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When Carefully Laid Plans Take a Turn

Jaén's cathedral. Pixabay.com CC0


The most important travel skill isn't perseverance; it's flexibility.

On September 25, I arrived in Spain with a suitcase and backpack filled to the brim with my clothes, socks and practiced idealism.

I was sharing an Airbnb in Jaén, the closest city to the pueblo in Spain where I would be working, with three other auxiliaries de conversación. My temporary housemates—bonded by our united front against the bureaucratic assault of moving abroad—quickly became close friends. My plan was to stay in the Airbnb for a week while I got settled, before moving to my pueblo and beginning work.

But I quickly felt the disappointment of leaving Jaén creeping in. Jaén felt like the perfect city. With a population of just under 115,000 people, it's big enough to feel lively but small enough to feel manageable. There is a university here with thousands of students, a number of restaurants and a couple of discotecas. But unlike Madrid or Granada, everyone spoke to us in Spanish; it was the perfect place to learn.

I had prepared for this disappointment though. I rehearsed my speech about how fear and anxiety is an avenue to growth. I tucked away my jealousy as friends discussed living and teaching in the city. It would work out because it had to. After a couple of days in the Airbnb, I went to see my pueblo and tour apartments. On the bus ride there I passed thousands of olive trees planted in neat columns across the horizon. I saw other pueblos nestled amongst these trees; they looked peaceful. I peered over the highway at these towns like looking into a snow globe and tried to envision my life within their walls. Finally, after over an hour on the bus I arrived in my pueblo.

My town was cute with a small downtown area and a large Moorish castle protecting the city from atop its western hill. Everyone was kind to me and I toured two beautiful apartments. But I didn't feel the excitement I had in Jaén. There were no young people or undercurrent of liveliness. The city was quiet and tranquil; perfect for kids and adults but not perfect for me.

I felt my well-groomed plan unravel.

I knew I´d be uncomfortable, but my prior knowledge wasn't abating my current emotional turmoil. I wanted to grow and improve Spanish—but at what cost? I got home and cried.

Moving to Spain there was so much to plan for: what to pack; what documents to make photocopies of; what Spanish slang to study; and what ESL teaching resources to access. But most things you can't plan for: Who you will meet; what restaurants you'll frequent; and how you´ll feel when you visit the place you ́re supposed to live for the first time.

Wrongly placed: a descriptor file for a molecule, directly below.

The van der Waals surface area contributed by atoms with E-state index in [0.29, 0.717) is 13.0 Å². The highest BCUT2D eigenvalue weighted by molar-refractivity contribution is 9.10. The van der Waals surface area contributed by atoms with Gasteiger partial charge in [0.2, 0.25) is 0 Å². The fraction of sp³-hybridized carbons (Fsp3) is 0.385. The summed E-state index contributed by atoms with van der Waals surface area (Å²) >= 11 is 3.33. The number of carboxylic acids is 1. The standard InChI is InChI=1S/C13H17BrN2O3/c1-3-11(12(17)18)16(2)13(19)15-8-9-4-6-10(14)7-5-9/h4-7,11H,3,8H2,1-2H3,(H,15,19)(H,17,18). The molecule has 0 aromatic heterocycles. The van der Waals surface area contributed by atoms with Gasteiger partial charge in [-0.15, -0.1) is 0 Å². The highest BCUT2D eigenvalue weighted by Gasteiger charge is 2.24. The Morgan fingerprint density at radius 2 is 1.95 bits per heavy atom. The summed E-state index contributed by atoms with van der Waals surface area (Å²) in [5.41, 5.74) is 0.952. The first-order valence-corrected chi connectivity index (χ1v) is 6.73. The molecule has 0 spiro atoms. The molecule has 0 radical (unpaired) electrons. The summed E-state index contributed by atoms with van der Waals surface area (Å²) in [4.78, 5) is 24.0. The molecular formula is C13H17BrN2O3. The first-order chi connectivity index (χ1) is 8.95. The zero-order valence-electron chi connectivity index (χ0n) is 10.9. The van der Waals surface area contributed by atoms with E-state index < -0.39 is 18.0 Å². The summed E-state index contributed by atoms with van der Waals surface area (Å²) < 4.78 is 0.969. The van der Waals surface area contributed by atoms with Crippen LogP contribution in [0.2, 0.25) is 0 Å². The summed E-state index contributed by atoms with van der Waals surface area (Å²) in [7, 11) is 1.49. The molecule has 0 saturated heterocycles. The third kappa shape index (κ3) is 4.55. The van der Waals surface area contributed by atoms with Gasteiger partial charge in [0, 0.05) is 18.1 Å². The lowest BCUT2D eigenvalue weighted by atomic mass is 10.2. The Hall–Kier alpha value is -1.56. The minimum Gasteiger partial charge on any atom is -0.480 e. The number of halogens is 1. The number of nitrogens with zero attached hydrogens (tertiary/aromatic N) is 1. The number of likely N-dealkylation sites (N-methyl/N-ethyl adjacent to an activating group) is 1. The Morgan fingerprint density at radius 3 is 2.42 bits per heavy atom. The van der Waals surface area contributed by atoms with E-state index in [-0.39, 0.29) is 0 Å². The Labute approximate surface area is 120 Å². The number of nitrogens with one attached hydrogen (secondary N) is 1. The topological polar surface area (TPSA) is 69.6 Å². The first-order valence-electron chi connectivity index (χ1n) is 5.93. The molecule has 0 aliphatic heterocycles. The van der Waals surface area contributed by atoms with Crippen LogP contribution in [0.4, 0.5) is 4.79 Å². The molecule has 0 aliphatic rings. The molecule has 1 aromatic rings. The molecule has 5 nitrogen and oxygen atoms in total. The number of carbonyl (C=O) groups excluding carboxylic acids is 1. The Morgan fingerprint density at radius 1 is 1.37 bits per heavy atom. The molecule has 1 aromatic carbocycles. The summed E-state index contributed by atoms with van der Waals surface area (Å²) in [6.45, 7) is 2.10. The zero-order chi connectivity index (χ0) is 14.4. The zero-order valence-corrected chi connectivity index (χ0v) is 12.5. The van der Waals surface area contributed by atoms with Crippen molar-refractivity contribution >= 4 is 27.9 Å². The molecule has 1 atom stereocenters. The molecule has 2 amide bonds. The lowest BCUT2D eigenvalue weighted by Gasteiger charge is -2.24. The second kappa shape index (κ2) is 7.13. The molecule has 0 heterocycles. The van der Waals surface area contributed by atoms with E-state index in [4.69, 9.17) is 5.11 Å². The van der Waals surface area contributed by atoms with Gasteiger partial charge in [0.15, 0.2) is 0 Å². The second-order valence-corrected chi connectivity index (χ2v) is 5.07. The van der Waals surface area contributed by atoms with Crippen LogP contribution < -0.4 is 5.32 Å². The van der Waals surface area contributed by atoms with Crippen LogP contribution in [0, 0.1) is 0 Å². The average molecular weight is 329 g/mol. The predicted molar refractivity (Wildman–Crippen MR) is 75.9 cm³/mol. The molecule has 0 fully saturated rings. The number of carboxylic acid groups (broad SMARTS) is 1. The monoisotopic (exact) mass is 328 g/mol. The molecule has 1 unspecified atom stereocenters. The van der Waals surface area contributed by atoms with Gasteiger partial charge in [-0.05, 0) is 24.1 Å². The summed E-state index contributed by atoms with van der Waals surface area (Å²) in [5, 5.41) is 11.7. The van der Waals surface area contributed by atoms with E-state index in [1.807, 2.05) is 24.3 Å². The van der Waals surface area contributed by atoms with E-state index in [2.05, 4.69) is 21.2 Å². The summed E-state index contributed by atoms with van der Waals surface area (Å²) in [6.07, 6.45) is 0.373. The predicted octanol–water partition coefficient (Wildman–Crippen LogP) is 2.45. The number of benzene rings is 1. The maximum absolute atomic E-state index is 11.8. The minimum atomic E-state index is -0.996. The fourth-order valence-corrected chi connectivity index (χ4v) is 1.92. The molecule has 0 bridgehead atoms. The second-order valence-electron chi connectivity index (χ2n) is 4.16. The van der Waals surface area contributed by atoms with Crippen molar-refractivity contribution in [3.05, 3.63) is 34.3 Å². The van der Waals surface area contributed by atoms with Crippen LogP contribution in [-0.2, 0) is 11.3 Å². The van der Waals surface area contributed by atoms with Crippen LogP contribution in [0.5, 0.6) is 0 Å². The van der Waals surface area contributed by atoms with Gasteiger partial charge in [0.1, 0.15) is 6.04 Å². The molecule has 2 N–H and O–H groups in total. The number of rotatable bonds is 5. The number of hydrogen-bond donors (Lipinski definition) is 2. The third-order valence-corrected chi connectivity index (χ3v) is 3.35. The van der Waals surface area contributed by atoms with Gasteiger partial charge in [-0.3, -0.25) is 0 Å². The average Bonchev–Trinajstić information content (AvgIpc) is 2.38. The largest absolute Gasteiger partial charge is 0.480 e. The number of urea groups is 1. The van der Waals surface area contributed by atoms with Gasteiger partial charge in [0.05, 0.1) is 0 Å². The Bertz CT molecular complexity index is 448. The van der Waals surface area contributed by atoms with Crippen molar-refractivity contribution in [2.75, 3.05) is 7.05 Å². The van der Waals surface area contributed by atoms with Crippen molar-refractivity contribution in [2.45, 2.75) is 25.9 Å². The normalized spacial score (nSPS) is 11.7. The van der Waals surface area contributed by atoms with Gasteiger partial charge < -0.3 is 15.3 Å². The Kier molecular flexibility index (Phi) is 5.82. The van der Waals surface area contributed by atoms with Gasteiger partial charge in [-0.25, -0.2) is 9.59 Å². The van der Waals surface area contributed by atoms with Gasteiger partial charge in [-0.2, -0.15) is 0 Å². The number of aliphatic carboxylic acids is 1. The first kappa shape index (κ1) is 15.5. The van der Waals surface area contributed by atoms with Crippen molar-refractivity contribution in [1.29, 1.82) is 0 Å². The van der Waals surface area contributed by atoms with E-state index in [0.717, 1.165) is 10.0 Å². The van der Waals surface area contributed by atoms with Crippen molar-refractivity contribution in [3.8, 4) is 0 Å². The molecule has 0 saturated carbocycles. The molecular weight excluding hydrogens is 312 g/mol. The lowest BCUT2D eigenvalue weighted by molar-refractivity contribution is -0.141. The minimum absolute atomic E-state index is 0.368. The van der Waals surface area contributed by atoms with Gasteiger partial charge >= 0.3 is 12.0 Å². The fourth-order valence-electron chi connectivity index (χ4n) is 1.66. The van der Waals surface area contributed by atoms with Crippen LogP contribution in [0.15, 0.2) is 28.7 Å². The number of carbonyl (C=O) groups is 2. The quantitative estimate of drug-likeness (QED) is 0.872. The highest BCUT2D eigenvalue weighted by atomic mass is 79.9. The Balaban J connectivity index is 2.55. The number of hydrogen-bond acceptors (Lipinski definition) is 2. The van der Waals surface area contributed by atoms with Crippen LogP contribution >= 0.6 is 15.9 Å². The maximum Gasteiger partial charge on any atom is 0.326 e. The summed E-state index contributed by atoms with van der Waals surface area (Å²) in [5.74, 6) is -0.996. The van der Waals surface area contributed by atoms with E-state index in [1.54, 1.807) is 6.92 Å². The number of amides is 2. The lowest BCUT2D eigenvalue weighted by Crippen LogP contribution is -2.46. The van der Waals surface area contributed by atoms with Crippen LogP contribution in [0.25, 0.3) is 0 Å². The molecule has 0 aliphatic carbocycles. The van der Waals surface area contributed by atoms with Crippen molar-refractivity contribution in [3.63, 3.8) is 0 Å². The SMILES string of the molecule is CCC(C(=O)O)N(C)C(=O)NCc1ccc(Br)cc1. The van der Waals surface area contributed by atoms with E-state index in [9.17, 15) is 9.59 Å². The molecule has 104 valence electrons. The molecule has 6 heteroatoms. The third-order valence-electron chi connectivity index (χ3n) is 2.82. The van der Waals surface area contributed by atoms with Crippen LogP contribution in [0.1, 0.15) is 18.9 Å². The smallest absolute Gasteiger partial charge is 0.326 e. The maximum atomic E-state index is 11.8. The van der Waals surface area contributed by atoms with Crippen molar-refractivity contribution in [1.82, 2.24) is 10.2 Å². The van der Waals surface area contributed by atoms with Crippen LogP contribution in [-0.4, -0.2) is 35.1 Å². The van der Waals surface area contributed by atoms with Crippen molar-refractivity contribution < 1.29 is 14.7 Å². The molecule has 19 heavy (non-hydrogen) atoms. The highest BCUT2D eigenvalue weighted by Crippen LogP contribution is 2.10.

Planning is recommended—but knowing when to abandon a plan is essential.

Planning is helpful and recommended—but knowing when to abandon a plan is essential. Sometimes it feels like quitting or giving up and I've often struggled to know the difference between challenging and worth it and just plain hard. I felt guilty for my feelings; perhaps if I was mentally tougher or spoke better Spanish I could make my placement work.

I decided to call my coordinator, be honest with how I felt and ask again if I could commute from the Jaén. She answered almost immediately that they would make it work for me to live in the city. It was a simple switch, but because it violated my carefully laid plans, it was a difficult change to advocate for.

My plan was more than a logistical framework—it was a narrative. I had prepared to live in my pueblo and centred my experience around this decision. I would pursue a difficult and isolating living situation to force myself to grow. Upon arriving I realized I didn't have to live in my pueblo to have an enriching, unique or fulfilling experience. I wasn't going to prove anything by choosing the harder option.

It's not easy to be flexible and react gracefully when things go awry.

But it's easier if a plan is just an intention and we draw the details of achievement as we go. I wanted to feel self-sufficient, speak Spanish and grow in the face of discomfort. I have been libing in Jaén for two weeks and accomplish all of these things daily.

Sometimes abandoning a plan is more important than making one.

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Published in Work Abroad Blogs
Rachel Gow

Rachel Gow is an aspiring journalist with a passion for travel. She recently completed a five-month backpacking trip across Central America. Continuing her quest to learn Spanish, Rachel is currently teaching English in a small town in Spain with the NALCAP program.

Website: https://www.tiktok.com/@rachelgow1

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